Before Courtney Barnett became a feminist punk rock badass, she was a Dylan like folk vagabond here in Australia. Rae Street is not only the title of Barnett’s new single, but it is also a street in Melbourne where she spent most of Australia’s COVID lockdown. One can imagine her writing this track, while looking out the window as the world went by. Barnett’s musical gift is her ability to chronicle the everyday in a grounded style, while seamlessly mixing in interesting existential questions. Rae Street is the peak of her shoegazing folk style and I love it.
This is the first single ahead of her new record Things Take Time, Take Time and resembles her work with Kurt Vile on their record Lotta Sea Lice and her early work on A Sea of Split Peas. Musically, the track washes over you as you become enveloped in meandering guitars and warmth. Much like Kurt Vile, Barnett’s work seems so free flowing and unstructured that it is difficult to see her using more than one or two takes. This gives the track a improv energy and a calming vibe. It is difficult to explain, but the lack of a clinical rock structure lifts some stress off the listener and you can just kick back and enjoy the song.
Lyrically, Barnett is at the top of her game and one of the most talented poets out there. She can sing about the day to day as a mother screams at her kids next door, “Next door the kids run amok / The mother screams don’t you ever shut up,” but then effortlessly drop a deep existential statement “Lay it on the table / Ya seem so stable / But you’re just hangin’ on.” Because in the midst of all the day to day of life within lockdown and COVID, we are all just hanging on. We are all just watching the garbage truck or changing our sheets to try to fill the time in a desperate attempt to make life appear as “normal” as possible. Rae Street reflects the inherent conflict within normal everyday chores / observations, in that they will never be normal again.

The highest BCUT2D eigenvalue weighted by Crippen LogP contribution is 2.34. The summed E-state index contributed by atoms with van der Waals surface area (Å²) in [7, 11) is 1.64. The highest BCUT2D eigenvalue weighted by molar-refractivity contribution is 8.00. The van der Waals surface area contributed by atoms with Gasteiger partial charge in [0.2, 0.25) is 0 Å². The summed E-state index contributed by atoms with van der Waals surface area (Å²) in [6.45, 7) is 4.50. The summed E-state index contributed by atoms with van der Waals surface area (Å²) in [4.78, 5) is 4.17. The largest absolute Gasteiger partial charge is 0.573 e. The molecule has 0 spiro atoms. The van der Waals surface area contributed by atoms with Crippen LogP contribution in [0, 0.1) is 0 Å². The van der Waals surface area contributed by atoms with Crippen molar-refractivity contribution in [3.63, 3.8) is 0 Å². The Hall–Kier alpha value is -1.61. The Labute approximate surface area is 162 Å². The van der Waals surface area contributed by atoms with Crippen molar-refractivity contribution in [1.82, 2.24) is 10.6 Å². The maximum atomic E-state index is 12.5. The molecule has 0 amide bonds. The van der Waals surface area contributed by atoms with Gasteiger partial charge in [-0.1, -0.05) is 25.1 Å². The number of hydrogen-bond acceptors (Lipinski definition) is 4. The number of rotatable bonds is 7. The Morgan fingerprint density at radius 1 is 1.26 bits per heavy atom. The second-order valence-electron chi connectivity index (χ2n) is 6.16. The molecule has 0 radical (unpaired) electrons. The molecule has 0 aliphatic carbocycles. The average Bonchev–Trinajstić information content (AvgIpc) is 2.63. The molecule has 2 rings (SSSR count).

I love Courtney Barnett. I find her music relatable, artistic and poetic. Her ability to turn a phrase and capture the human experience is unparalleled in modern folk / punk. She reminds me a lot of John Prine and his meandering delivery and ability to turn everyday observational storytelling into an art. Rae Street is a return to her roots in Australian music and a needed warm blanket for your soul.
Listen to Rae Street